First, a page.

I’m going to preface this review with a pointed note. If I’m a fanboy of any one band, it’s of The Gaslight Anthem, hereafter almost always referred to as Gaslight because life’s too damn short for repeatedly typing out long band names. Go figure.
Get Hurt is the fifth album by New Jersey’s The Gaslight Anthem, and it’s one that the band’s frontman and lyricist, Brian Fallon, has repeatedly described as the band’s No Code (the Pearl Jam album where they went a little bit different). My knowledge of No Code is non-existent, so I’m going to skate right
over that comparison, but I will say one thing – Gaslight have changed. And not necessarily in the ways you’d expect.
But let’s start with what’s not changed. It’s still the same band, the same four members. And there’s still a punk core. It’s perhaps most noticeable in the first single, “Rollin’ and Tumblin’”, a sub-three-minute slice of hard and fast rock that could conceivably have fit on any one of their previous albums. The run time reflects that too – the album proper only has two songs that top the four-minute mark, and even those could hardly be described as lengthy.
But at the same time, a lot has changed. The band’s musical lens has noticeably shifted, and the seventies-style stadium anthems and big guitar solos of Handwritten have been supplanted by more eighties and nineties influences. That’s not to say those influences weren’t present before, but they’ve
come into a much more prominent focus on this record – witness the huge, grungey, Pearl Jam-esque riff on “Stay Vicious” and the synth stylings of “Underneath the Ground”.
Lyrically there’s been a shake-up too. Fallon has said he consciously tried to avoid some of the words that have been hallmarks of his writing for Gaslight beforehand, and the radio seems to have died with Maria and the Ferris wheels. Yet there’s so much more that’s gone – the sense of optimism that pervaded much of Gaslight’s earlier work is also noticeably absent, replaced by a dark futility and, ultimately, misery. Knowing the circumstances behind the album’s writing – Fallon very recently finalised the divorce from his wife of ten years – this should not be too surprising, but it somehow still is. It may be a divorce album, albeit one more concerned with understanding misery than unforgiving anger, but it’s still a shock to hear lines like “If I thought it would help, I would drive my car into the sea/If the fire and smoke and explosions could speak for me” from Fallon’s lips.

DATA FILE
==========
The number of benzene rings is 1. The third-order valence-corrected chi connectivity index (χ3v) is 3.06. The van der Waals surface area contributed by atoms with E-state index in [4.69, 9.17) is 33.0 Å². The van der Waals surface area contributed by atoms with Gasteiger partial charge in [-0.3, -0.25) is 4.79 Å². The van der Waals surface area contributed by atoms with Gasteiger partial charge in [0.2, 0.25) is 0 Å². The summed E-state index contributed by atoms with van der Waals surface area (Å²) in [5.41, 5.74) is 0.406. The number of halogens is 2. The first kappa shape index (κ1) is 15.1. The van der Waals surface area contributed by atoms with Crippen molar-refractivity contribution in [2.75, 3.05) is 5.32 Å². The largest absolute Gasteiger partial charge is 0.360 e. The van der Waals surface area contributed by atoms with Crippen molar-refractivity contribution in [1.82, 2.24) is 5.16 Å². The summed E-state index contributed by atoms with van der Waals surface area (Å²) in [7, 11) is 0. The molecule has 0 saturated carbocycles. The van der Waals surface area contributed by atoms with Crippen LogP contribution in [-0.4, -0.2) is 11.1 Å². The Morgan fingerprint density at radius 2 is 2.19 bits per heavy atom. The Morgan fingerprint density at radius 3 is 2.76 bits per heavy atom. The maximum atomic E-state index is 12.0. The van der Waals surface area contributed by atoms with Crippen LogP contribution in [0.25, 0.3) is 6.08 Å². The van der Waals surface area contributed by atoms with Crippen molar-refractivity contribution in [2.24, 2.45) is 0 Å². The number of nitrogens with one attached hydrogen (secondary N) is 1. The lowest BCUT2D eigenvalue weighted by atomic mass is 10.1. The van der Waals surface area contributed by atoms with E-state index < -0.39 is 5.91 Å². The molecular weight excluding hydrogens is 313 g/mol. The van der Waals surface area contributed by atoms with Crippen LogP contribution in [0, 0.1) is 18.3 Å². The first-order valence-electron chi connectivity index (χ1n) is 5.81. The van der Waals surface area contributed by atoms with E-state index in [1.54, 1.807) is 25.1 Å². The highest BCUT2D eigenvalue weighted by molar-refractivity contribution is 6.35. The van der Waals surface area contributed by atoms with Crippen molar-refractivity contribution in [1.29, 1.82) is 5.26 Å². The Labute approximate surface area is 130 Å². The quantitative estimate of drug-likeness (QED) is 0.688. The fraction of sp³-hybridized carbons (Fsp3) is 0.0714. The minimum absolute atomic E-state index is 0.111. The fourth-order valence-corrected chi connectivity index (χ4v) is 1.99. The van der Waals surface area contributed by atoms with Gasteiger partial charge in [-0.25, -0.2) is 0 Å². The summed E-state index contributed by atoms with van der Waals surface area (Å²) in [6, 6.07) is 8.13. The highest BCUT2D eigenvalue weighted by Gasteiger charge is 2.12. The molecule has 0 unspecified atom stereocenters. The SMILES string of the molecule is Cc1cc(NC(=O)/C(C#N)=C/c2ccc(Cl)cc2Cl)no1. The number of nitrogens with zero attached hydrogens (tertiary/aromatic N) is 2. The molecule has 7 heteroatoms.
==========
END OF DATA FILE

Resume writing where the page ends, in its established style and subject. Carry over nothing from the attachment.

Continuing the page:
That’s not to say that this is a particularly dark record musically. The stand out track “Helter Skeleton” and the album’s closer “Dark Places”, from which the above lines are lifted and which acts almost as a companion piece to “The Backseat” from The ’59 Sound, both romp along in a major key, trying and succeeding to fight through the gloom of their lyrics. There’s plenty more upbeat music over the album, even if it’s in stark contrast to the lyrics at times. But there’s also plenty of slower, softer, more reflective points. And that really is a change – previously Gaslight songs have either been loud or soft. They haven’t before embraced the possibilities of varied dynamics over a single song, and it’s refreshing to hear it here.
And yet, that brings me to my one major criticism of the album. Having discovered that they can write and play songs that are both loud and quiet, the band have overdone it. I would argue that at least four of the songs on the album rely heavily on this structure to succeed – and individually, they do succeed. But it comes at the price of letting the album as a whole feel a little too formulaic structurally, even though the soft sections are at different points in the four tracks. Dropping one would have been better – as it is, it’s far too tempting to think “Okay, I’ve heard them do this now” by the end of the album.
However, let’s not be too harsh. This is still a good album. It’s well produced, very well sequenced, lyrically fantastic and full of solid band performances. Lead guitarist Alex Rosamilia in particular is in good form, laying down some great guitar work, seemingly playing with a greater freedom now that he’s not having to knock out a solo on every single song like he did on Handwritten. The odd slight misstep notwithstanding (I’m looking at you “Underneath the Ground”), each track holds its own against the rest of Gaslight’s discography. And in the end, can you ask for much more from an album?
Oh yeah. Good cover art. But we’ll let that slide for the moment.
Bonus Tracks: I deliberately didn’t include these in the review proper, and they won’t be reflected in the grade, because, unlike Handwritten where “Blue Dahlia” was needed to balance out the back
end of the album, Get Hurt is not any less complete without them. And frankly, they just don’t fit with the album. Which is not to say they’re not good songs. “Mama’s Boys” and “Sweet Morphine” both have obvious country influences whilst showing a lyrical complexity pretty foreign to that genre. “Halloween” is already well known to the band’s fans, and its greater exposure here can only be a good thing. The final bonus track, unfortunately an iTunes exclusive, is “Have Mercy”, and it is the only one which might have improved the album – it could have conceivably fit on the album as a replacement for the other ballad, “Break Your Heart”. But with that switch, the sequencing would have needed changing, as “Have Mercy” is most definitely an album closer. And, ultimately, with so little to choose between the two ballads, I prefer closing with “Dark Places”.